Cast members who work at Walt Disney World say they’re having a hard time making ends meet and are calling for wages to be raised to at least $20 an hour.
Union leaders continue to push for improvements to proposals Disney is currently considering, and union workers at the Trade in Services Council will vote next week to increase wages for most workers to $1 an hour. Encouraged to reject Disney’s offer to pull up. The union represents approximately 45,00 Disney employees.
What you need to know
- Unions representing about 45,000 Disney workers are calling for wages to be raised to at least $30 an hour.
- Service Trades Council Union leaders are urging members to reject proposals currently being put forward by Disney.
- Disney officials said the offer, among other things, would increase the hourly wages of most workers by $1 a year.
Mel Paradiso started attending Disney with his family during his freshman year of high school. Eventually, she came down to Orlando with her father and since she saw the area she knew she wanted to work in “the most magical place on earth.”
After starting part-time, Paradiso transitioned to a full-time position in 2021. Now she regrets that decision and she says she would like to change it if possible.
“If I was in the same position and started out part-time, I probably wouldn’t have made it full-time,” Paradiso said. “I probably would have worked part-time, and either got another job that could pay more, or just balance both hours.”
The new mother admits that the union and company want workers to pay $20 an hour, but she doesn’t understand why they can’t raise them all at once.
Paradiso said the expansion will allow her, her husband and four-month-old son Bruno to move into a larger space. But she said her initial $1 price increase (which Disney is offering) wasn’t enough to make her dream come true.
“Tomorrow, we might get $20. It makes a lot of sense. ”
“Not all of us are going to buy a Tesla or a Ferrari tomorrow,” she added. “We just want to — we just want to fix the windshield. There’s something like a crack. We don’t want to go and spend all that money.”
Her car’s check oil light has also just come on, and Paradiso said she can’t afford to replace it right now.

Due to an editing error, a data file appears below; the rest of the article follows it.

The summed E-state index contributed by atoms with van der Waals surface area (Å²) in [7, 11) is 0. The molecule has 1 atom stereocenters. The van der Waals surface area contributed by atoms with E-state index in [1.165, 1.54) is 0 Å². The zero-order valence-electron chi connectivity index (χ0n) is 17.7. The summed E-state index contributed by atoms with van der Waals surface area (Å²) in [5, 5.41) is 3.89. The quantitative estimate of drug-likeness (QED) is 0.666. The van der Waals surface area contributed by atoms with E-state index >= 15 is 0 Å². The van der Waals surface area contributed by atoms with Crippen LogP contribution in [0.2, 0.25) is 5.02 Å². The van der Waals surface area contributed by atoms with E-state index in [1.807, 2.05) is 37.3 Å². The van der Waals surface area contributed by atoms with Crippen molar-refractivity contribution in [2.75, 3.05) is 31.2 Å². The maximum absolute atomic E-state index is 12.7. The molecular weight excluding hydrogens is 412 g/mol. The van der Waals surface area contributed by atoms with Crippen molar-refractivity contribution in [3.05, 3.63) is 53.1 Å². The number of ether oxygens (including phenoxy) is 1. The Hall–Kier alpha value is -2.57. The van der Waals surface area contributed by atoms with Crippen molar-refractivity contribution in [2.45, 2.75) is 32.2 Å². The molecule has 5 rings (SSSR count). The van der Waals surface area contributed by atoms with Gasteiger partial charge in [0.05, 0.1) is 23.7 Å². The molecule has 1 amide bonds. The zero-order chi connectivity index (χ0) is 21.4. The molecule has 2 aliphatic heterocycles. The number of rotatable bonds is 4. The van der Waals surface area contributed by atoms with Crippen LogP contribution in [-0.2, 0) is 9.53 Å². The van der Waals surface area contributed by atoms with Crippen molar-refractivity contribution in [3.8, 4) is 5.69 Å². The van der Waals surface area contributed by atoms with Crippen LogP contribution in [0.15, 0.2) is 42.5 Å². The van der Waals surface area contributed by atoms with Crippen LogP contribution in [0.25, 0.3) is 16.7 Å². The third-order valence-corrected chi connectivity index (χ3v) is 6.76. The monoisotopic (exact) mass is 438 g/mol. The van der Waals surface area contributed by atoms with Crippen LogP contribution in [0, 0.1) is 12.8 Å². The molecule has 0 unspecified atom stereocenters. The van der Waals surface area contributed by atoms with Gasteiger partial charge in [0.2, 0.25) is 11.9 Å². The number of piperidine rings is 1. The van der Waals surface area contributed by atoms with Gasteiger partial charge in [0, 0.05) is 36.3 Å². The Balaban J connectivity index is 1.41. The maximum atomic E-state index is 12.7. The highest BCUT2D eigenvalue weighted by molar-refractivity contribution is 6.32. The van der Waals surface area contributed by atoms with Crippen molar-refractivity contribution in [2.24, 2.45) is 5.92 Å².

She added that even her job was too expensive for her as the cost of everything went up.
“I feel like this is the first time I’ve worked in a company where it’s almost too expensive to work there,” she said. I’ve never worked in a place where I couldn’t afford to work just because I had more stuff.”
She and her fellow cast members believe they are doing everything they can to create magical moments for guests visiting Disney parks and question why the company doesn’t want to help its employees. doing.
Paradiso said, “It’s amazing that Disney is saying it’s a great company again and wants to bring all these families together. In some ways, it feels like it’s tearing families apart.” It’s not fair to
She believes reaching this $20 mark early will help the company and show people that Disney cares about its cast members.
In response, a Disney spokesperson sent the following statement to Spectrum News about the offer the union had made.
“This very strong offer allows our Cast Members to get an immediate pay increase of close to 10% on average, with a guaranteed pay increase for the next four years. They are promised a starting salary of at least $20 in 2019, with most seeing a $33 raise, an increase of 46% to 46% during that time.”
Below are some additional aspects of the deal Disney shared with Spectrum News.
- 25% of untipped STCU roles reach $20 an hour in the first year of contract
- Our Offer Includes 8 Weeks of Paid Child Bonds for Eligible Cast Members
- Within the first year, about a third of STCU cast members get a 16% hourly wage increase.
- Our proposal includes an average salary increase of nearly 10% in the first year.
- Full-time untipped cast members are paid at least $5 above the Florida minimum wage each year.
- Once the agreement is approved, positions such as housekeepers and bus drivers will be paid a minimum wage of $20 an hour, and culinary cast members will start at $20-$25 an hour, depending on their position.
- Cast Members will receive a retroactive pay increase starting at a minimum of $700 for Cast Members working 40 hours a week, dating back to October 2022.
- This offer keeps your current pension and introduces additional 401K options
- Walt Disney World is the first major employer in Central Florida to set a starting Cast Member salary of $15 by 2021, as well as offering a comprehensive employment package that includes healthcare. , invests in the overall employee experience.Paid vacation and sick leave, overtime opportunities, discount offers, and multiple options for development and promotion
- 46% of the nearly 30,000 untipped full-time cast members represented by STCU earn $1 an hour or more in their first year.